And when she and Arya Stark met in the castle, after eyeballing each other early on, they were all, “I know you” and “I know you too,” like maybe they’d pulled a heist together or something back in the day. Then Mel gave Arya a kind of cryptic pep talk about shutting “brown eyes, green eyes and blue eyes,” which in retrospect seems less like a lesson in human genetics and more like a suggestion to go get the dude with the bluest of blue eyes.
The episode’s epic final scene had Melisandre walking through the corpse piles against a dusky sky, removing her ruby amulet, reverting to her body’s real age, and then, like the Night King, shriveling up and dying. So much old magic vanished in one night.
2. A girl has a plan. It probably didn’t surprise anyone that Arya, with her graduate degree in the discipline of murder, was the one who got it done. But certainly in the moment it happened, just before the Night King was about to execute Bran, it was a wonderful, glorious surprise (especially, I’m sure, to “Thrones” fans who were certain all week the Night King was not outside Winterfell and was going to bypass this battle to fly south to King’s Landing).
To back up, though, the producers first set it up like the episode’s main Arya story would be her absolute valor in the fighting. After saving the Hound, her old protector and nemesis, with a flaming arrow shot from the castle wall, she proved stronger in hand-to-hand zombie combat than any other human we saw, although young Lady Mormont was pretty great, sacrificing herself (alas) to stick a very destructive undead giant in the eye. Ho, ho, ho, big fella.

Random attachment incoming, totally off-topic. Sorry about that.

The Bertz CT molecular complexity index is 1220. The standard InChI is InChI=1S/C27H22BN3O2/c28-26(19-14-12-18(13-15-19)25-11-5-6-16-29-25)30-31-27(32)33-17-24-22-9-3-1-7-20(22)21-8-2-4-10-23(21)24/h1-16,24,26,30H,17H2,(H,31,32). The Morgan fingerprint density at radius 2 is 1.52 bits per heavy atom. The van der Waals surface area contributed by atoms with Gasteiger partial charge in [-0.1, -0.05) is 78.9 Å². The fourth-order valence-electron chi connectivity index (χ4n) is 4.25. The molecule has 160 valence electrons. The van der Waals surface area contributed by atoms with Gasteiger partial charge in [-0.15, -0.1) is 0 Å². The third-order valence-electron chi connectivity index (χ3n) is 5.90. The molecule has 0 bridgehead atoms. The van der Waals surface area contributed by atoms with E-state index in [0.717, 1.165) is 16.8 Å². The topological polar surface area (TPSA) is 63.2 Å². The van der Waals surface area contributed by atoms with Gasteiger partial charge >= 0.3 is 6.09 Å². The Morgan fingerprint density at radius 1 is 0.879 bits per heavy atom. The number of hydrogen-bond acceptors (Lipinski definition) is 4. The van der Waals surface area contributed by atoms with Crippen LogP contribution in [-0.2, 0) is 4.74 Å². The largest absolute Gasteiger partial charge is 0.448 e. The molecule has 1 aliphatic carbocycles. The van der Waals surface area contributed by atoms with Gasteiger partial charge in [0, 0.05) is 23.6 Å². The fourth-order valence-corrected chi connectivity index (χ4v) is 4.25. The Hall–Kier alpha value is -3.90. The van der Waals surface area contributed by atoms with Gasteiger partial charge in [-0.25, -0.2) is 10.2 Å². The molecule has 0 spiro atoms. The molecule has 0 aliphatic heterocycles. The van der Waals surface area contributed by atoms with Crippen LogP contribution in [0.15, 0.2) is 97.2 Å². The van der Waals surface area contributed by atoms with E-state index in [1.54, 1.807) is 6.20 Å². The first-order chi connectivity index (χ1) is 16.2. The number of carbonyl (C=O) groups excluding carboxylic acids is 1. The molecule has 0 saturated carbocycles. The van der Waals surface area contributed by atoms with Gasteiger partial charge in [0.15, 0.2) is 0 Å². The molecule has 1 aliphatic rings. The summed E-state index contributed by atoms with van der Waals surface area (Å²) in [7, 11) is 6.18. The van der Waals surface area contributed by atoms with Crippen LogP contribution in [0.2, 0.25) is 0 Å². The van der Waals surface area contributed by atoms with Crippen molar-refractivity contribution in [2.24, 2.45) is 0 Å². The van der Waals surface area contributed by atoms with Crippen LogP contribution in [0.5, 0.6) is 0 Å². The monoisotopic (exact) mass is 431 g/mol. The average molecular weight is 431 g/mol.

Arya also got a great call-back moment. When she handed sister Sansa a knife for protection, and Sansa said she didn’t know how to use it, Arya said the same thing Jon Snow said to her back in the first season when he gave her her first sword: “Stick him with the pointy end.”
After slicing and dicing a “Walking Dead” episode’s worth of zombies, Arya rested and then hid in the castle library in a neatly executed cat-and-mouse scene that echoed some of her training in the faceless men’s killing school. She got chased and fought some more. And Dondarrion and the Hound, after he stopped quaking in fear, helped her to safety. And then we sort of forgot about her.
Bran was waiting in the wood, a bit of cheese in a trap for the Night King. But it seemed like not much of a trap, since only Theon and some rando soldiers were defending him. Theon fought valiantly, of course. He earned a remark of approval from Bran, of course, which made his eyes well up for the 37th (ballpark) and final time, of course. And then he charged the Night King, and, well, RIP Theon Greyjoy, Whatever of His Name, Mid-Life Eunuch, Semi-Stark, He Who Once Was Reek. I’d like to say my own eyes are welling, but...
So Night King walked slowly toward Bran, the Three-Eyed Raven he has been hunting throughout history in order to erase the memory of humankind (although, to be honest, he’d also have to burn the books, but maybe he’s not much of a reader). Here is where NK delivered his best album-cover pose, like for Yes or King Crimson in their prime. He stood over Bran and reached over his shoulder for his blade.
And suddenly Arya jumped, presumably from the red-leaved tree, onto him like Cato on Clouseau (that’s a “Pink Panther” reference, young folk). He turned and grabbed her because nobody sneaks up on the Night King, a fact Jon Snow had discovered earlier. His grip on her throat forced her to drop her blade…